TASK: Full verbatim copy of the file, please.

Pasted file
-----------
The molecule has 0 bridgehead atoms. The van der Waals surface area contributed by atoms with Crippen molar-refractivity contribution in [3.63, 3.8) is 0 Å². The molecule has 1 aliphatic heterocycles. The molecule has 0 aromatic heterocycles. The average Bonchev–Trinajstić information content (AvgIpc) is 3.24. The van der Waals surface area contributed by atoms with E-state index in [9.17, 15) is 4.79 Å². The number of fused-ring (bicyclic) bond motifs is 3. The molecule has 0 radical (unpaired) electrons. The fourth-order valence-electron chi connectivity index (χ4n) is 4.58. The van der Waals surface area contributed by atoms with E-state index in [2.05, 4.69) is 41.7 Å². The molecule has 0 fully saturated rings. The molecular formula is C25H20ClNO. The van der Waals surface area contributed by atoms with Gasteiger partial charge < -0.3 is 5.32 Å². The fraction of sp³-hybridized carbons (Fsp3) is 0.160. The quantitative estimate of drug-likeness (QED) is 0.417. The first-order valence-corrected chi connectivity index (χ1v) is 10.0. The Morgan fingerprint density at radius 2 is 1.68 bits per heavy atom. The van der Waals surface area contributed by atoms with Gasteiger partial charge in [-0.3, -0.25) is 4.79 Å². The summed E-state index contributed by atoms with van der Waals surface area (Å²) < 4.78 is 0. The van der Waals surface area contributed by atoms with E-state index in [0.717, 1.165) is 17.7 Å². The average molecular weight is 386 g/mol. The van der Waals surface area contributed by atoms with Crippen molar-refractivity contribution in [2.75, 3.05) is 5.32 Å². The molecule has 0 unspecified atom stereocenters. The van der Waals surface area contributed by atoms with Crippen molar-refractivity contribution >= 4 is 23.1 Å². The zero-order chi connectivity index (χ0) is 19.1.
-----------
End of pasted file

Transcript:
The molecule has 0 bridgehead atoms. The van der Waals surface area contributed by atoms with Crippen molar-refractivity contribution in [3.63, 3.8) is 0 Å². The molecule has 1 aliphatic heterocycles. The molecule has 0 aromatic heterocycles. The average Bonchev–Trinajstić information content (AvgIpc) is 3.24. The van der Waals surface area contributed by atoms with E-state index in [9.17, 15) is 4.79 Å². The number of fused-ring (bicyclic) bond motifs is 3. The molecule has 0 radical (unpaired) electrons. The fourth-order valence-electron chi connectivity index (χ4n) is 4.58. The van der Waals surface area contributed by atoms with E-state index in [2.05, 4.69) is 41.7 Å². The molecule has 0 fully saturated rings. The molecular formula is C25H20ClNO. The van der Waals surface area contributed by atoms with Gasteiger partial charge < -0.3 is 5.32 Å². The fraction of sp³-hybridized carbons (Fsp3) is 0.160. The quantitative estimate of drug-likeness (QED) is 0.417. The first-order valence-corrected chi connectivity index (χ1v) is 10.0. The Morgan fingerprint density at radius 2 is 1.68 bits per heavy atom. The van der Waals surface area contributed by atoms with Gasteiger partial charge in [-0.3, -0.25) is 4.79 Å². The summed E-state index contributed by atoms with van der Waals surface area (Å²) < 4.78 is 0. The van der Waals surface area contributed by atoms with E-state index in [0.717, 1.165) is 17.7 Å². The average molecular weight is 386 g/mol. The van der Waals surface area contributed by atoms with Crippen molar-refractivity contribution in [2.75, 3.05) is 5.32 Å². The molecule has 0 unspecified atom stereocenters. The van der Waals surface area contributed by atoms with Crippen molar-refractivity contribution >= 4 is 23.1 Å². The zero-order chi connectivity index (χ0) is 19.1.